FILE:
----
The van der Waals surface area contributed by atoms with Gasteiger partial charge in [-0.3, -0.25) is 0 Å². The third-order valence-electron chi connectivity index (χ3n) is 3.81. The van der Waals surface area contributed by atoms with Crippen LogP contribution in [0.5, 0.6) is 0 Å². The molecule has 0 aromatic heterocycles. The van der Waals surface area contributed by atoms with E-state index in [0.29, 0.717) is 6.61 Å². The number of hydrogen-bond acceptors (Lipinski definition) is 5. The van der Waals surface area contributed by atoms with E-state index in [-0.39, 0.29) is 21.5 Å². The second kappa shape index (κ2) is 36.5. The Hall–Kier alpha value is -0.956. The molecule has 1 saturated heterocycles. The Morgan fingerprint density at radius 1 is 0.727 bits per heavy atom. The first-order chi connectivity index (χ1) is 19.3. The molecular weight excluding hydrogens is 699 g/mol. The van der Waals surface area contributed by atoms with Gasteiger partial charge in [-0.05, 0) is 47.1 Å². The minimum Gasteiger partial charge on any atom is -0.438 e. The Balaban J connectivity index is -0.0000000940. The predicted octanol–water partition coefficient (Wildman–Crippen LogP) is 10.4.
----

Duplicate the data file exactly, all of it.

The van der Waals surface area contributed by atoms with Gasteiger partial charge in [-0.3, -0.25) is 0 Å². The third-order valence-electron chi connectivity index (χ3n) is 3.81. The van der Waals surface area contributed by atoms with Crippen LogP contribution in [0.5, 0.6) is 0 Å². The molecule has 0 aromatic heterocycles. The van der Waals surface area contributed by atoms with E-state index in [0.29, 0.717) is 6.61 Å². The number of hydrogen-bond acceptors (Lipinski definition) is 5. The van der Waals surface area contributed by atoms with E-state index in [-0.39, 0.29) is 21.5 Å². The second kappa shape index (κ2) is 36.5. The Hall–Kier alpha value is -0.956. The molecule has 1 saturated heterocycles. The Morgan fingerprint density at radius 1 is 0.727 bits per heavy atom. The first-order chi connectivity index (χ1) is 19.3. The molecular weight excluding hydrogens is 699 g/mol. The van der Waals surface area contributed by atoms with Gasteiger partial charge in [-0.05, 0) is 47.1 Å². The minimum Gasteiger partial charge on any atom is -0.438 e. The Balaban J connectivity index is -0.0000000940. The predicted octanol–water partition coefficient (Wildman–Crippen LogP) is 10.4.